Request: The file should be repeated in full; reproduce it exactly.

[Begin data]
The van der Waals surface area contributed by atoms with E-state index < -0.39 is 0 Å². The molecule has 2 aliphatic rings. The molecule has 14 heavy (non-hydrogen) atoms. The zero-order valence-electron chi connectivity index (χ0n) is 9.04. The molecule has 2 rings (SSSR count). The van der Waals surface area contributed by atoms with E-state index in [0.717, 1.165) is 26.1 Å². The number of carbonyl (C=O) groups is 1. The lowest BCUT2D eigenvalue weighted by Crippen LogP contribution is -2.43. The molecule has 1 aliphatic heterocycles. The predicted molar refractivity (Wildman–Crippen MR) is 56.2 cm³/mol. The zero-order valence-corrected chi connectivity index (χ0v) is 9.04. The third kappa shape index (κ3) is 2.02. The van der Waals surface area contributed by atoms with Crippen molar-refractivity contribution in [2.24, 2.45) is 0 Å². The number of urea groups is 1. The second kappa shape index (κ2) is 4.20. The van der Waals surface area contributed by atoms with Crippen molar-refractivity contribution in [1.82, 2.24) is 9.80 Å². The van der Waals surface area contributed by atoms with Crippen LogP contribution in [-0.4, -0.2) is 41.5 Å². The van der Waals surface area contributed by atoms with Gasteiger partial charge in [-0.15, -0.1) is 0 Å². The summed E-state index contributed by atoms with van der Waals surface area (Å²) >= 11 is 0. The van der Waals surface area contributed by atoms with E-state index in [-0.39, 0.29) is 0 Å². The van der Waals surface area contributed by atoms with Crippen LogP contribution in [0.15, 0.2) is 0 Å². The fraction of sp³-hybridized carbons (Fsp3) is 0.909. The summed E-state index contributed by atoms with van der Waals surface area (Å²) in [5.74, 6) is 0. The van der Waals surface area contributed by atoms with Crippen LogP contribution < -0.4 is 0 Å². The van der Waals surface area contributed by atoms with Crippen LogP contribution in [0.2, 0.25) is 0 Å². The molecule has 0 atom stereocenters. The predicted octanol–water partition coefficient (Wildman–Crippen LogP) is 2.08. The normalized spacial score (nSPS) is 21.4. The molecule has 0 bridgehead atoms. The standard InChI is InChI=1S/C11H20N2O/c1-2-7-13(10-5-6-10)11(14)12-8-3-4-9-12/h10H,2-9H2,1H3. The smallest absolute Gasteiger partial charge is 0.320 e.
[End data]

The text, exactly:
The van der Waals surface area contributed by atoms with E-state index < -0.39 is 0 Å². The molecule has 2 aliphatic rings. The molecule has 14 heavy (non-hydrogen) atoms. The zero-order valence-electron chi connectivity index (χ0n) is 9.04. The molecule has 2 rings (SSSR count). The van der Waals surface area contributed by atoms with E-state index in [0.717, 1.165) is 26.1 Å². The number of carbonyl (C=O) groups is 1. The lowest BCUT2D eigenvalue weighted by Crippen LogP contribution is -2.43. The molecule has 1 aliphatic heterocycles. The predicted molar refractivity (Wildman–Crippen MR) is 56.2 cm³/mol. The zero-order valence-corrected chi connectivity index (χ0v) is 9.04. The third kappa shape index (κ3) is 2.02. The van der Waals surface area contributed by atoms with Crippen molar-refractivity contribution in [2.24, 2.45) is 0 Å². The number of urea groups is 1. The second kappa shape index (κ2) is 4.20. The van der Waals surface area contributed by atoms with Crippen molar-refractivity contribution in [1.82, 2.24) is 9.80 Å². The van der Waals surface area contributed by atoms with Crippen LogP contribution in [-0.4, -0.2) is 41.5 Å². The van der Waals surface area contributed by atoms with Gasteiger partial charge in [-0.15, -0.1) is 0 Å². The summed E-state index contributed by atoms with van der Waals surface area (Å²) >= 11 is 0. The van der Waals surface area contributed by atoms with E-state index in [-0.39, 0.29) is 0 Å². The van der Waals surface area contributed by atoms with Crippen LogP contribution in [0.15, 0.2) is 0 Å². The fraction of sp³-hybridized carbons (Fsp3) is 0.909. The summed E-state index contributed by atoms with van der Waals surface area (Å²) in [5.74, 6) is 0. The van der Waals surface area contributed by atoms with Crippen LogP contribution < -0.4 is 0 Å². The van der Waals surface area contributed by atoms with Crippen LogP contribution in [0.2, 0.25) is 0 Å². The molecule has 0 atom stereocenters. The predicted octanol–water partition coefficient (Wildman–Crippen LogP) is 2.08. The normalized spacial score (nSPS) is 21.4. The molecule has 0 bridgehead atoms. The standard InChI is InChI=1S/C11H20N2O/c1-2-7-13(10-5-6-10)11(14)12-8-3-4-9-12/h10H,2-9H2,1H3. The smallest absolute Gasteiger partial charge is 0.320 e.